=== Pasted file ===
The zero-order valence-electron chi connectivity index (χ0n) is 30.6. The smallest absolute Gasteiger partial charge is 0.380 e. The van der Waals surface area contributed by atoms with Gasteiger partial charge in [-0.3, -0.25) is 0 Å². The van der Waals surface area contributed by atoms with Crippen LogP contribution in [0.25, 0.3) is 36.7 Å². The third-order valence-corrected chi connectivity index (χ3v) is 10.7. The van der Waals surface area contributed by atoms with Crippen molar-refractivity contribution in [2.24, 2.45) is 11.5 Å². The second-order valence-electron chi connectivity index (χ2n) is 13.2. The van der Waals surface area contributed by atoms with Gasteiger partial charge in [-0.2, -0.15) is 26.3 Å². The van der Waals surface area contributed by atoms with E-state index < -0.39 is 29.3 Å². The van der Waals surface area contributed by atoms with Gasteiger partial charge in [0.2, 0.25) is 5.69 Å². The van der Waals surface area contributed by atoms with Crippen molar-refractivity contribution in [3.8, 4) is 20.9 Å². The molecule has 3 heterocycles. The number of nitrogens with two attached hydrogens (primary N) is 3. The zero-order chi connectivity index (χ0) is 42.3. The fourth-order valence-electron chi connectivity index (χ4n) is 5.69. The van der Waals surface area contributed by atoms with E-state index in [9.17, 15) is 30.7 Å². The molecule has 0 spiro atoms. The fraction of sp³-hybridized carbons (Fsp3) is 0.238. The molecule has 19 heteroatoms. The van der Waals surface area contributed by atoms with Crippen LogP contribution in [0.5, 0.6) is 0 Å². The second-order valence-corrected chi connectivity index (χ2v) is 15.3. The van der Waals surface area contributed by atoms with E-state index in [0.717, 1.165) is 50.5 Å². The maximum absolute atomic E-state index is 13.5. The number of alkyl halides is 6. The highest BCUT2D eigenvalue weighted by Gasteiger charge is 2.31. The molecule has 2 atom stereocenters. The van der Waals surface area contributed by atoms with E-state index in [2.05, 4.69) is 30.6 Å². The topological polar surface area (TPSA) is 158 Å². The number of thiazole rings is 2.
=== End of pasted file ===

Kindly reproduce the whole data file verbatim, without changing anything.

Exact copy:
The zero-order valence-electron chi connectivity index (χ0n) is 30.6. The smallest absolute Gasteiger partial charge is 0.380 e. The van der Waals surface area contributed by atoms with Gasteiger partial charge in [-0.3, -0.25) is 0 Å². The van der Waals surface area contributed by atoms with Crippen LogP contribution in [0.25, 0.3) is 36.7 Å². The third-order valence-corrected chi connectivity index (χ3v) is 10.7. The van der Waals surface area contributed by atoms with Crippen molar-refractivity contribution in [2.24, 2.45) is 11.5 Å². The second-order valence-electron chi connectivity index (χ2n) is 13.2. The van der Waals surface area contributed by atoms with Gasteiger partial charge in [-0.2, -0.15) is 26.3 Å². The van der Waals surface area contributed by atoms with E-state index < -0.39 is 29.3 Å². The van der Waals surface area contributed by atoms with Gasteiger partial charge in [0.2, 0.25) is 5.69 Å². The van der Waals surface area contributed by atoms with Crippen molar-refractivity contribution in [3.8, 4) is 20.9 Å². The molecule has 3 heterocycles. The number of nitrogens with two attached hydrogens (primary N) is 3. The zero-order chi connectivity index (χ0) is 42.3. The fourth-order valence-electron chi connectivity index (χ4n) is 5.69. The van der Waals surface area contributed by atoms with E-state index in [9.17, 15) is 30.7 Å². The molecule has 0 spiro atoms. The fraction of sp³-hybridized carbons (Fsp3) is 0.238. The molecule has 19 heteroatoms. The van der Waals surface area contributed by atoms with Crippen LogP contribution in [0.5, 0.6) is 0 Å². The second-order valence-corrected chi connectivity index (χ2v) is 15.3. The van der Waals surface area contributed by atoms with E-state index in [0.717, 1.165) is 50.5 Å². The maximum absolute atomic E-state index is 13.5. The number of alkyl halides is 6. The highest BCUT2D eigenvalue weighted by Gasteiger charge is 2.31. The molecule has 2 atom stereocenters. The van der Waals surface area contributed by atoms with E-state index in [2.05, 4.69) is 30.6 Å². The topological polar surface area (TPSA) is 158 Å². The number of thiazole rings is 2.